"The results indicated that the longevity of athletes was approximately the same as that of controls and the distribution of causes of death was very similar. A significantly greater percentage of former athletes served in the armed forces and, of those serving a significantly larger proportion served in the Navy and Marine Corps. A significantly greater percentage of former athletes smoked and drank, and their weight in colleges was appreciably greater. There were no significant differences in the number married, weight gain since college days, or strenuousness of activity whilst in the armed Forces.
The commendable zeal with which the authors tested statistically a variety of differences between the two groups is the more striking by comparison with their reluctance to apply the same test to age at death.
Polednak (1972) examined the life expectancy of 6,303 men who attended Harvard College between the years 1880 and 1916. All were sufficiently interested in athletics to have rented a gymnasium locker. He divided them into three groups. "Major" athletes (668 men) had received one or more awards in baseball, football, track, ice hockey, tennis and golf. "Minor" athletes (1501 men) participated in major sports without winning an award or in non-award sports (lacrosse, cricket, basketball, swimming, gymnastics and fencing) or in class sports. Non athletes (4134 men) either had not participated in formal college sports or only as freshmen.
By 1967, 84.5% of the men had died. Polednak summarised his analysis:
"Major athletes (lettermen) had the shortest lives, but differences were small. In mean age at death (natural causes) differences were not statistically significant, but major athletes were consistently the shortest-lived group - by about one to three years in relation to minor athletes and non athletes - in each of three birth decades. Major athletes died significantly earlier than non-athletes from coronary heart disease; they also died more often and earlier from neoplasms, although differences were not statistically significant for this series.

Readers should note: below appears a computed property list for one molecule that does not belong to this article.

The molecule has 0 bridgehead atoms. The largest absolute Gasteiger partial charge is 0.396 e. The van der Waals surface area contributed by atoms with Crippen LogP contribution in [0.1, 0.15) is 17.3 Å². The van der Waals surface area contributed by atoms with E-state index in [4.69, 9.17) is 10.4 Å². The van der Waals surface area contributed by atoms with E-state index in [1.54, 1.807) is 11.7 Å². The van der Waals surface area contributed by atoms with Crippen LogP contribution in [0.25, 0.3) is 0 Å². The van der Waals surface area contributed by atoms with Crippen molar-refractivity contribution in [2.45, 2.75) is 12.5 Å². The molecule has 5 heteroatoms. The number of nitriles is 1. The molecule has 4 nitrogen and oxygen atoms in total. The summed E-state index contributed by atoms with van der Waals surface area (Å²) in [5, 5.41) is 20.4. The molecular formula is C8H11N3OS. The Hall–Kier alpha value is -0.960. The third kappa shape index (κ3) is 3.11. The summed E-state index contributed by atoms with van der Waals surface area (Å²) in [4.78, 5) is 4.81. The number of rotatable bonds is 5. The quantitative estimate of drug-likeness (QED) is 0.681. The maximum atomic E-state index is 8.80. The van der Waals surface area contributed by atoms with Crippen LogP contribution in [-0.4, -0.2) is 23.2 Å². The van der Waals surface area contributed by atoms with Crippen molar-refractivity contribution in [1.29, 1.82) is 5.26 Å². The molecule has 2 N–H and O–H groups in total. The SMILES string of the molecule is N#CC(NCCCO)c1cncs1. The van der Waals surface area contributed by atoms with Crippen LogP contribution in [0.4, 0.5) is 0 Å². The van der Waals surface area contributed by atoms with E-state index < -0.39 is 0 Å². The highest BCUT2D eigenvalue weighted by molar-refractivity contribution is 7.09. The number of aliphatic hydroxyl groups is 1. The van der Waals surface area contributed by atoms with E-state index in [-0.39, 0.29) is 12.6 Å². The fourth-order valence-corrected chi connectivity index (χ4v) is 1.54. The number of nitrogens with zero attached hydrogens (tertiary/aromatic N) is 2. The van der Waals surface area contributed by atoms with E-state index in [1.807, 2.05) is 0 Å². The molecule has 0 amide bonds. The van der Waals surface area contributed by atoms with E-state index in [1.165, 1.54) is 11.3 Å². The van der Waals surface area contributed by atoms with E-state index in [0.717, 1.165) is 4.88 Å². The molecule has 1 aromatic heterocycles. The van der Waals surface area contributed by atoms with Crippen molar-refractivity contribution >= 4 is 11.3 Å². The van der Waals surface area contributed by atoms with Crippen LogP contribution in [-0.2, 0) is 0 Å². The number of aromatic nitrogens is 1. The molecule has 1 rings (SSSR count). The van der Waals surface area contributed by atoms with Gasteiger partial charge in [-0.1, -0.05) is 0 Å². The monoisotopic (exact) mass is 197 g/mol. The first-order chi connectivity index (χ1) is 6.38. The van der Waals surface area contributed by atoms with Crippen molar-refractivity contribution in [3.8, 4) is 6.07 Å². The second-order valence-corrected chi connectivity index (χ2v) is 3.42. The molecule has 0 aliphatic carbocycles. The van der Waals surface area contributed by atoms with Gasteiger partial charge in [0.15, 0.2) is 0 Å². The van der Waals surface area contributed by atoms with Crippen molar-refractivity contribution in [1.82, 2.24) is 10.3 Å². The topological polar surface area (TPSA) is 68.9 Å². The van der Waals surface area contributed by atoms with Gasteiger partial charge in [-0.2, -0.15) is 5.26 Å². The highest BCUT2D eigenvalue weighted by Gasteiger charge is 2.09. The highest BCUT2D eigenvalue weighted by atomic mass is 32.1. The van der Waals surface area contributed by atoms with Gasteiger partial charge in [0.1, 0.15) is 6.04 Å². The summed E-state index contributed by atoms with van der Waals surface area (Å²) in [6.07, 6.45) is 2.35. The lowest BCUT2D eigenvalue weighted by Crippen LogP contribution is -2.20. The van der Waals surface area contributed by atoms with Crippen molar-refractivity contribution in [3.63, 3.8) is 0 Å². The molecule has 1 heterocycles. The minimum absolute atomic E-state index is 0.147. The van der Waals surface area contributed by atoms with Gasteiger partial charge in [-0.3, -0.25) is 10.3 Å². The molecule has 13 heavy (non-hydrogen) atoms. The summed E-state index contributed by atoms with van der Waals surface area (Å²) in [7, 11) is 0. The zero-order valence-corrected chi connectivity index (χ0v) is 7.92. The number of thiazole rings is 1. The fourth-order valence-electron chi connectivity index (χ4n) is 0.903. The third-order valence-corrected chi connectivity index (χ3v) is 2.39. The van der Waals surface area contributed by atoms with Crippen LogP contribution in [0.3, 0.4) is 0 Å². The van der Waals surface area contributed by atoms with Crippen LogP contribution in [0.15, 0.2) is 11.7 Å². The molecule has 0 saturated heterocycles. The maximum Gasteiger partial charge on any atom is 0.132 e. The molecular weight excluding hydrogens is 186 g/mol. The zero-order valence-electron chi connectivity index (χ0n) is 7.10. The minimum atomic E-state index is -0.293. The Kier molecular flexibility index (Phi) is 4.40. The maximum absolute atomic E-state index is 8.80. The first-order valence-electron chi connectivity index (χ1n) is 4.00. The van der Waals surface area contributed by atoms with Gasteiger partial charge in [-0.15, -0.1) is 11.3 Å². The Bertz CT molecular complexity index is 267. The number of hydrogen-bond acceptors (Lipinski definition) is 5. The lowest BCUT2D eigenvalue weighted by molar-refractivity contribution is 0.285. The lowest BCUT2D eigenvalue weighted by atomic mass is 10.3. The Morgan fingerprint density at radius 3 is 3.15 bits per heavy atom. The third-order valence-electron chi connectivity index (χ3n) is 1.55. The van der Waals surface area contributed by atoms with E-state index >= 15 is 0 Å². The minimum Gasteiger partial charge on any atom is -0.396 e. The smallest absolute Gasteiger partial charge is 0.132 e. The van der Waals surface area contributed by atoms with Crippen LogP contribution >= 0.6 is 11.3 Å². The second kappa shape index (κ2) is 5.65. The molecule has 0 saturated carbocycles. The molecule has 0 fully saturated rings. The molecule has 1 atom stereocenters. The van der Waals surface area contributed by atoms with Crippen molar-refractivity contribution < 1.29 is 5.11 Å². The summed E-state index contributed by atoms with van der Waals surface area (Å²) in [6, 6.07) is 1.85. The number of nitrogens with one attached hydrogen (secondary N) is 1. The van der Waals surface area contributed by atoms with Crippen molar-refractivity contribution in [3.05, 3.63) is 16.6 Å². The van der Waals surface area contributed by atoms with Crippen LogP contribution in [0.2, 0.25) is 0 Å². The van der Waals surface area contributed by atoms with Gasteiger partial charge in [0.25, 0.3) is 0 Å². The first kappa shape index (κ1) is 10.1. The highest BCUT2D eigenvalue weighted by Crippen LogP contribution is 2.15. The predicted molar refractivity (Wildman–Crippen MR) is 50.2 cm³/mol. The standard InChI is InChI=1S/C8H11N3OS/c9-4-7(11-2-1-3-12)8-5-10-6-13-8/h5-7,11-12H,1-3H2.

Prout (1972) compared the life expectancy of 172 oarsmen who had rowed during the years 1882 to 1902 at Harvard and Yale with 172 classmates who had not rowed. The mean lifespan of rowers was 67.85 years and of non-rowers 61.55 years, a statistically significant difference in favour of the rowers.
Pekkanan et al. (1987) followed the history of a group of 636 men who were aged 45-64 in 1964. Of these, 260 were classed as highly active physically and 386 were sedentary. After 20 years, 44.6% of low-activity men were dead compared with 46.0% of high-activity men, a small difference in favour of low-activity men which was not significant. However, there was a significant difference in mean age at death, low-activity men dying on average at 67.4 compared with 69.1 for high-activity men. As the authors stated "there is no evidence that high physical activity has the potential for extending the maximum life-span of this male population. Instead a high level of habitual activity reduced premature mortality".
Like Polednak (1972), Paffenberger et al. (1986) examined mortality in Harvard graduates. They sent questionnaires to 16,936 men who had attended Harvard during the period 1916 to 1950 and determined their physical activity patterns. They found consistently that those who exercised more lived longer so that "By the age of 80, the amount of additional life attributable to adequate exercise, as compared with sedentariness, was one to more than two years". As a measure of physical activity they used the subjects' estimate of weekly miles walked, stairs climbed and sports played. From these figures it is possible to estimate the total time expended on exercise during a lifetime. Paffenberger et al. (1986) in their Table 1 imply that the most active subjects were active for about 7 hours a week. Therefore by the age of 80 those subjects had spent about 2 1/2 years being physically active, a period remarkably similar to the improved life expectancy.
Other studies, for example Schnohr (1971) and Karvonen et al. (1974) have compared athletes with the general population. Such work is open to the serious objection that it ignores the "healthy worker effect", defined by Last (1983) as:
"A phenomenon observed initially in studies of occupational diseases. Workers usually exhibit lower overall death rates than the general population, due to the fact that the severely ill and disabled are ordinarily excluded from employment. Death rates in the general population may be inappropriate for comparison if the effect is not taken into account."